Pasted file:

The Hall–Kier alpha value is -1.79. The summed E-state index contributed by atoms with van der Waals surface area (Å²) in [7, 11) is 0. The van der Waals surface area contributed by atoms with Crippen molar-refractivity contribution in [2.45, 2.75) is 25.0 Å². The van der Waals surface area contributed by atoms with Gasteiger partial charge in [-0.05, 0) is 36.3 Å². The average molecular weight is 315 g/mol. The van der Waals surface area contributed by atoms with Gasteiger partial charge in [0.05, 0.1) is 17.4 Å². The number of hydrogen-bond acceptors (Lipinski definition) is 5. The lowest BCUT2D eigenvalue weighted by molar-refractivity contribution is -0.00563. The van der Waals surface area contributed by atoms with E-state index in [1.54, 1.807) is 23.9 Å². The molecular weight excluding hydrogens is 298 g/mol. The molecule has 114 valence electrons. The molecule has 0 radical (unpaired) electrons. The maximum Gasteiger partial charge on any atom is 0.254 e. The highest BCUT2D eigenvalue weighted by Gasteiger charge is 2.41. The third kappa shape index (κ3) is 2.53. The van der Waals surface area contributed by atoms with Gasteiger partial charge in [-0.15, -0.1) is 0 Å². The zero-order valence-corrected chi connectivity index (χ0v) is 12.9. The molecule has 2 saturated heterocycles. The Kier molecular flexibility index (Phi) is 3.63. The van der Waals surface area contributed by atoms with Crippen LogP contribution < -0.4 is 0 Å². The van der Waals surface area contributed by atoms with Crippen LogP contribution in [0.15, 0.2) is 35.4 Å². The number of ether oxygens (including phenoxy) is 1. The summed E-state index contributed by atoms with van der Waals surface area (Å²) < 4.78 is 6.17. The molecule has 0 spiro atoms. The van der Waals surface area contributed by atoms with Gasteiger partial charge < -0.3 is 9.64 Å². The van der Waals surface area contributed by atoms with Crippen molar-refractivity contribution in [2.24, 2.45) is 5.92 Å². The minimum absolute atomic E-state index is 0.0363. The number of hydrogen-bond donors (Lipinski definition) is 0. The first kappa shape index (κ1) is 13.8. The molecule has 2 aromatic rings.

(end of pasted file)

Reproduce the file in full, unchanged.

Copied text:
The Hall–Kier alpha value is -1.79. The summed E-state index contributed by atoms with van der Waals surface area (Å²) in [7, 11) is 0. The van der Waals surface area contributed by atoms with Crippen molar-refractivity contribution in [2.45, 2.75) is 25.0 Å². The van der Waals surface area contributed by atoms with Gasteiger partial charge in [-0.05, 0) is 36.3 Å². The average molecular weight is 315 g/mol. The van der Waals surface area contributed by atoms with Gasteiger partial charge in [0.05, 0.1) is 17.4 Å². The number of hydrogen-bond acceptors (Lipinski definition) is 5. The lowest BCUT2D eigenvalue weighted by molar-refractivity contribution is -0.00563. The van der Waals surface area contributed by atoms with E-state index in [1.54, 1.807) is 23.9 Å². The molecular weight excluding hydrogens is 298 g/mol. The molecule has 114 valence electrons. The molecule has 0 radical (unpaired) electrons. The maximum Gasteiger partial charge on any atom is 0.254 e. The highest BCUT2D eigenvalue weighted by Gasteiger charge is 2.41. The third kappa shape index (κ3) is 2.53. The van der Waals surface area contributed by atoms with Gasteiger partial charge in [-0.15, -0.1) is 0 Å². The zero-order valence-corrected chi connectivity index (χ0v) is 12.9. The molecule has 2 saturated heterocycles. The Kier molecular flexibility index (Phi) is 3.63. The van der Waals surface area contributed by atoms with Crippen LogP contribution < -0.4 is 0 Å². The van der Waals surface area contributed by atoms with Crippen LogP contribution in [0.15, 0.2) is 35.4 Å². The number of ether oxygens (including phenoxy) is 1. The summed E-state index contributed by atoms with van der Waals surface area (Å²) < 4.78 is 6.17. The molecule has 0 spiro atoms. The van der Waals surface area contributed by atoms with Gasteiger partial charge < -0.3 is 9.64 Å². The van der Waals surface area contributed by atoms with Crippen molar-refractivity contribution in [2.24, 2.45) is 5.92 Å². The minimum absolute atomic E-state index is 0.0363. The number of hydrogen-bond donors (Lipinski definition) is 0. The first kappa shape index (κ1) is 13.8. The molecule has 2 aromatic rings.